A Jar of Dreams, Yoshiko Uchida, Aladdin Paperbacks, 1981, 131 pp
Approximately once a month, I send books to my three grandchildren in Ohio. I have been doing this for almost three years and they are now so grooved in that they have their requests ready for the next books whenever I ask. My ten-year-old granddaughter requested A Jar of Dreams because her fifth grade teacher was reading the book aloud to her Montessori language arts class. How cool is that?
Eleven-year-old Rinko is growing up on the outskirts of Berkeley, CA during the depression. She clearly loves her Japanese-American family who are struggling to make ends meet under the double burden of the depressed economy and virulent prejudice against the Japanese.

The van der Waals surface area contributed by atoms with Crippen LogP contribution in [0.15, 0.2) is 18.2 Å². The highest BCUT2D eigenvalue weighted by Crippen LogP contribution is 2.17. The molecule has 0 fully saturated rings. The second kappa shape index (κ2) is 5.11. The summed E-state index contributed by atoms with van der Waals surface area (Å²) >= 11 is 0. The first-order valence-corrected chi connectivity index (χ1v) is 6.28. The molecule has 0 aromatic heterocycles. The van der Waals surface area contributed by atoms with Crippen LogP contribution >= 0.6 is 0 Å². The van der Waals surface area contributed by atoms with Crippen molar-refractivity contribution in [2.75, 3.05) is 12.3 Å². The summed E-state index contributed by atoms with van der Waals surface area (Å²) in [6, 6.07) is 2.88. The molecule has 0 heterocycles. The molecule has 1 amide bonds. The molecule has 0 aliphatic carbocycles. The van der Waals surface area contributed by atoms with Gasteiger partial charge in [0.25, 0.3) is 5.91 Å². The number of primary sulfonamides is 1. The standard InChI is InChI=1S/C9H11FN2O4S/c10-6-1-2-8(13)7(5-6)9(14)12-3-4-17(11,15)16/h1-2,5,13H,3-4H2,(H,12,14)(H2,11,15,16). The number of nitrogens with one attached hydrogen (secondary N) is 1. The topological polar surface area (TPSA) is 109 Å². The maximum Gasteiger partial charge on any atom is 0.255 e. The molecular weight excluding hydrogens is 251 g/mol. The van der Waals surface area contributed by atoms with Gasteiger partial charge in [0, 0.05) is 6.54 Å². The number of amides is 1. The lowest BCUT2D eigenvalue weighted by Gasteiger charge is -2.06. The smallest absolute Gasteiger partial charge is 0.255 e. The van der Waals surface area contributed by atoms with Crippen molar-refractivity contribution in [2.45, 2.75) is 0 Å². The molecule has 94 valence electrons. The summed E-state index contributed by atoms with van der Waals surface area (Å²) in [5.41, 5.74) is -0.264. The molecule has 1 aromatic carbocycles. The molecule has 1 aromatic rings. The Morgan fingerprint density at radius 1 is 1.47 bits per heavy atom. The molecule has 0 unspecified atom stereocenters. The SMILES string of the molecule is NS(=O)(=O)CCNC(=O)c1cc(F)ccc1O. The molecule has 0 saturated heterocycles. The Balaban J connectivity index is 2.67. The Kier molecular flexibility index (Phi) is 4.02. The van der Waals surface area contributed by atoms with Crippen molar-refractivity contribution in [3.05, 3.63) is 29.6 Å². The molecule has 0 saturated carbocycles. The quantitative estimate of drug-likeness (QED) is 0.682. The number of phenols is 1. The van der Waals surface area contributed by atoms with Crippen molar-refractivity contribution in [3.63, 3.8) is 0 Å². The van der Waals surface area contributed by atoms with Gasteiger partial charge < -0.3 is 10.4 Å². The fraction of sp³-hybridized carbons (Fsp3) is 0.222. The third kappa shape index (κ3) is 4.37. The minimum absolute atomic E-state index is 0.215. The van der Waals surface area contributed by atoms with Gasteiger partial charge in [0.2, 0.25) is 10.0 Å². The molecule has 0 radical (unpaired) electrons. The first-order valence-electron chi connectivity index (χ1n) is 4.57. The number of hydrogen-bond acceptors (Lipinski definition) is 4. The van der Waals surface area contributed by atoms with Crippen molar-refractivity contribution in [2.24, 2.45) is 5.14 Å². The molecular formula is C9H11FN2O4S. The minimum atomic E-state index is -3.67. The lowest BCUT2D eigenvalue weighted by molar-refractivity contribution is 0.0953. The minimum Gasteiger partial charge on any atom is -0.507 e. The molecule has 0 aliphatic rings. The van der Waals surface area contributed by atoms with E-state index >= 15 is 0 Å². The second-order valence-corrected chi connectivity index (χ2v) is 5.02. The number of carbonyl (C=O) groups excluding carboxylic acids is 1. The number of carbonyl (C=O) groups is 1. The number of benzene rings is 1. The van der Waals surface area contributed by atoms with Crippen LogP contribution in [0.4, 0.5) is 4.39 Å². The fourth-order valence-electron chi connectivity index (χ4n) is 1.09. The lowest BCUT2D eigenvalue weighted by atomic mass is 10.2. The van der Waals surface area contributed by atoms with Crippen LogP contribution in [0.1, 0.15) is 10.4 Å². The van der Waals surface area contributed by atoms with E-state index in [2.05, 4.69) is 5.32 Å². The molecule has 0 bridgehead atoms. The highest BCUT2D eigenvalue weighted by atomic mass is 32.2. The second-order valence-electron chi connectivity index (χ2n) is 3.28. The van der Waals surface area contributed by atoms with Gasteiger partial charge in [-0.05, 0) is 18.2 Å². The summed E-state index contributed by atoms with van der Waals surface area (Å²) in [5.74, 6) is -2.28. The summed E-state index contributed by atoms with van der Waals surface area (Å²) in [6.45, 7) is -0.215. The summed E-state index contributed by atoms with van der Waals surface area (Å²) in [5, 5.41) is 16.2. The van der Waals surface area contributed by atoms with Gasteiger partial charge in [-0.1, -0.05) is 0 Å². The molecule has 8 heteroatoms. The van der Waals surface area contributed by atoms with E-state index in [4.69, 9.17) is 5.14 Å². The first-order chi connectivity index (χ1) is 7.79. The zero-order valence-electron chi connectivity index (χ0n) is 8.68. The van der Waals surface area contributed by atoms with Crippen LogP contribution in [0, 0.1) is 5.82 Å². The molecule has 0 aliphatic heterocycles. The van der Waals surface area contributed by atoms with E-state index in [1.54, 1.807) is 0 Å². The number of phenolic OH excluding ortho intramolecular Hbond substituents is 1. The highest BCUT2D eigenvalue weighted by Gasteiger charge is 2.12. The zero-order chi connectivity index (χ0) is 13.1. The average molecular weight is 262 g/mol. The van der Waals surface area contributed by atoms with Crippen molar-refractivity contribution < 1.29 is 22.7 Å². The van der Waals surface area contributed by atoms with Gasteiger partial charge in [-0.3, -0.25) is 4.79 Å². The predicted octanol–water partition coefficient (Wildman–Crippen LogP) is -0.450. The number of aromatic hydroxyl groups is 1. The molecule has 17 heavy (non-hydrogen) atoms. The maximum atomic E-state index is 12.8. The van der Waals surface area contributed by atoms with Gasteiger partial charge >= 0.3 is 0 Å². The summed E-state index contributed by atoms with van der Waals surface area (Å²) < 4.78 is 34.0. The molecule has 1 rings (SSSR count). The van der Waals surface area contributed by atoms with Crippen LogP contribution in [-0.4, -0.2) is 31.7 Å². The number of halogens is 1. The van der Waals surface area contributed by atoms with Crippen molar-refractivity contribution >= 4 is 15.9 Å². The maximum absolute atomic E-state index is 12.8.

For Rinko, this means a conflict between home and school life which has made her feel shy and unsure of herself. Then her Aunt Waka, her mother's sister, comes to visit, twenty years after Rinko's mother emigrated to the United States as a bride for Rinko's father.
As Aunt Waka lives with the family through a summer of disturbing events, she brings an outsider's traditional Japanese wisdom but more importantly, her own strong sense of self to the family's situation. Rinko discovers the value of her heritage and her own strengths.
If that sounds a bit preachy, it is. But Uchida's writing is lovely and fluid with the ease of a practiced storyteller. Through the compelling story and Rinko's authentic first person voice, the ideas are relayed with just the right light touch.
(This book is available in paperback on the shelves in the fiction section for 8-12 year old readers at Once Upon A Time Bookstore.)